The Roma defender Antonio Rüdiger has pleaded with Fifa to act after another season featuring several high-profile incidents of racism in Serie A.
The German was racially abused by Lazio fans during an Italian Cup game in March, while Pescara’s Sulley Muntari was also targeted at Cagliari and the Juventus defender Mehdi Benatia was called a “shitty Moroccan” live on television.
Rüdiger, who has played for Roma for two seasons after joining from Stuttgart, told Sport Bild: “I take this very seriously because I cannot and must not ignore something like this. I am part of this too. Racism is a serious issue here.
“Incidents like the ones with Benatia and me simply happen too often in this country and that is why something must happen now. When the Italian FA is not doing anything then Fifa must act. It is easy to come up with the ‘No to racism’ campaign but when you don’t do anything concrete then that does not help.”
Pescara’s Sulley Muntari walks off after being booked for reporting racist abuse
Muntari was racially abused by Cagliari fans and, to compound things, he was then booked by the referee for reporting the chanting. The Ghanaian then walked off the pitch, an action for which he was initially banned. That suspension was later rescinded.
Benatia, meanwhile, was conducting a live interview with the Italian broadcaster RAI after the 1-1 draw with Torino in May when he heard a technician saying in his ear piece: “What are you saying, shitty Moroccan?” The defender immediately stopped the interview and said: “Who said that? What stupid person is speaking?”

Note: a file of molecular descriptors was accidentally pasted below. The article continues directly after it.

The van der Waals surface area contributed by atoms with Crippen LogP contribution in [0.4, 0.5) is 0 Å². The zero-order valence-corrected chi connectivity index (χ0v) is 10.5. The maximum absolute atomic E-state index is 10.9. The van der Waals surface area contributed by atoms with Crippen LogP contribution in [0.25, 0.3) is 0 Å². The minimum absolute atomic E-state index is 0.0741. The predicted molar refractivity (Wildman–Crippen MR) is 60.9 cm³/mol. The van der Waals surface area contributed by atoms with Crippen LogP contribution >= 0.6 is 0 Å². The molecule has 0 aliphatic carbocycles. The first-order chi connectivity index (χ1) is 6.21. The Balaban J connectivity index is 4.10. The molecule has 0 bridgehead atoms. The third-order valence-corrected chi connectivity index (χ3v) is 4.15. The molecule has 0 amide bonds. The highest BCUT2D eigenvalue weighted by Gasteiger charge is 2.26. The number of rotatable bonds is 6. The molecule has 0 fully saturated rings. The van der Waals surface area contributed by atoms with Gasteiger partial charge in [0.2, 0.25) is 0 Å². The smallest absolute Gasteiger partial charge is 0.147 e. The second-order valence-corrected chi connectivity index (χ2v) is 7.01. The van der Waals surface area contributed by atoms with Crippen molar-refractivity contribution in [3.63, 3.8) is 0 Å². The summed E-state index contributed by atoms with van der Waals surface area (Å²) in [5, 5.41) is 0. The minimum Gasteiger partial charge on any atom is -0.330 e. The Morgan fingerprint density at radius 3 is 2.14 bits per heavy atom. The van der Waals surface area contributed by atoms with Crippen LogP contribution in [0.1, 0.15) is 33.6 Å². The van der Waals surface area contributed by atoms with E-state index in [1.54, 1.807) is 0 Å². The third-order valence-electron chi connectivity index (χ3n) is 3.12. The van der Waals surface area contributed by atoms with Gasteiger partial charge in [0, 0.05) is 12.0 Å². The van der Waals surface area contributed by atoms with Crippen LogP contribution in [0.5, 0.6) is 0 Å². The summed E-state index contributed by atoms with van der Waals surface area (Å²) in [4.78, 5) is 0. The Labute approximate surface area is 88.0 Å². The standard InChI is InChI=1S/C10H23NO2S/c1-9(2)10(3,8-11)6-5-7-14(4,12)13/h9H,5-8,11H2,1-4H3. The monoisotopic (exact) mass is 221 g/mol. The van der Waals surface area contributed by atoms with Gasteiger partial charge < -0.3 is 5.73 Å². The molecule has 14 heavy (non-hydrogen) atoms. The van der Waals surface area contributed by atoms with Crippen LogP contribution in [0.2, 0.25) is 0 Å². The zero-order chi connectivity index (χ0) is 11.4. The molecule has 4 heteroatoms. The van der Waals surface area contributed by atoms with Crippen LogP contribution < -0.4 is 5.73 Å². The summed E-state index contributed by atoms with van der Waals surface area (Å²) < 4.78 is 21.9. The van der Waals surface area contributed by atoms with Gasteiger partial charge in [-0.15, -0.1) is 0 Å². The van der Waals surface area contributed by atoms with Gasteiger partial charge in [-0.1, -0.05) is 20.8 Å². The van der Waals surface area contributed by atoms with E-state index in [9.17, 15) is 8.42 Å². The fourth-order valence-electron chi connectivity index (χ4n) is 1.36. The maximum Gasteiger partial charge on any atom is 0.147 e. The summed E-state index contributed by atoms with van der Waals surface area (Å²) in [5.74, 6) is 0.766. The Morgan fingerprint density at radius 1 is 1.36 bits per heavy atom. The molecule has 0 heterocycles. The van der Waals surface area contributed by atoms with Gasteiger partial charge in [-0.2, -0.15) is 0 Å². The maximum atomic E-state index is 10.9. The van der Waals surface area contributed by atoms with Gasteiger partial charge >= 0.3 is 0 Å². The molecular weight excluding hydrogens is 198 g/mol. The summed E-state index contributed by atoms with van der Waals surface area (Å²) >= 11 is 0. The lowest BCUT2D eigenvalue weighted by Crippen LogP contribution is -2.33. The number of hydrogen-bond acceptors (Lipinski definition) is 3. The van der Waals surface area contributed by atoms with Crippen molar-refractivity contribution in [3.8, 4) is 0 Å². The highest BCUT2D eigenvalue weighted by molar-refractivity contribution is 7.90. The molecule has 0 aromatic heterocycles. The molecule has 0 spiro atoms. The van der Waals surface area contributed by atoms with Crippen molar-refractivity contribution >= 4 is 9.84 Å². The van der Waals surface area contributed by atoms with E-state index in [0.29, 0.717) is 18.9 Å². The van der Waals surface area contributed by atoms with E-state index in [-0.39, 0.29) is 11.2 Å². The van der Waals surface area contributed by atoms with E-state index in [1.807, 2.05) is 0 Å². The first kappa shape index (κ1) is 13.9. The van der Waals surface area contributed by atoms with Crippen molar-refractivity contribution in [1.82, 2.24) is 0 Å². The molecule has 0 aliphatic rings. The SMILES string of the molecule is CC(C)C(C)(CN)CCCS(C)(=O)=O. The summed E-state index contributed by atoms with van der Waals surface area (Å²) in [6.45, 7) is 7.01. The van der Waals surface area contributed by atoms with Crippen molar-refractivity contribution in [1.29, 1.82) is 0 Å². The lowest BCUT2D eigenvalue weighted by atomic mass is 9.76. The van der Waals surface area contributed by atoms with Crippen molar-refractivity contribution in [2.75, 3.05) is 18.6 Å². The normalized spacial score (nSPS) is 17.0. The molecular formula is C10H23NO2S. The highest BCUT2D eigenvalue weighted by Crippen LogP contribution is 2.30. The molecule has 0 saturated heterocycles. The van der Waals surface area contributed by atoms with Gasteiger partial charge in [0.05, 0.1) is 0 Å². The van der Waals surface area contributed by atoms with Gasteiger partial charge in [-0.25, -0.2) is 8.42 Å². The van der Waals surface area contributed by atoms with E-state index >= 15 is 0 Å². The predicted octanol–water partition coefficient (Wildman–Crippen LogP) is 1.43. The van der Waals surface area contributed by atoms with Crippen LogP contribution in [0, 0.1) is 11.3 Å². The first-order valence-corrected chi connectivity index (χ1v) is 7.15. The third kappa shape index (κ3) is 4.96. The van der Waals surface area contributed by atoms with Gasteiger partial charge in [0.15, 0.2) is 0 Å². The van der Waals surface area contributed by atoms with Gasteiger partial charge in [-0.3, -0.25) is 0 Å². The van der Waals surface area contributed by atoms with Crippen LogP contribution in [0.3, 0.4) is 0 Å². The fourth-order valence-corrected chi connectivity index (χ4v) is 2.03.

Rüdiger added: “It is easy for people from the outside, who do not have the same skin colour as we do, to say ‘stay calm, don’t listen’. But the thing is, that way things will not change.”
The Italian FA’s established anti-racism campaign – under the slogan “Racism? A Bad Race” – has been repeatedly undermined by the record of the FA’s own president, Carlo Tavecchio.
Tavecchio was sanctioned in 2014 by Fifa and Uefa for referring to a black player as “eating bananas”, and in 2015 he denied being antisemitic or homophobic after he was heard in leaked audio referring to “a lousy Jew” and saying: “I don’t have anything against gays but it’s better to keep them away from me.”
Responding to the Muntari case in May, Tavecchio sought to reassure the public over the FA’s response. “It’s an execrable case. But we’ve sent a clear message [on anti-racism]. Don’t forget that.”
Source: The GuardianRead Full Story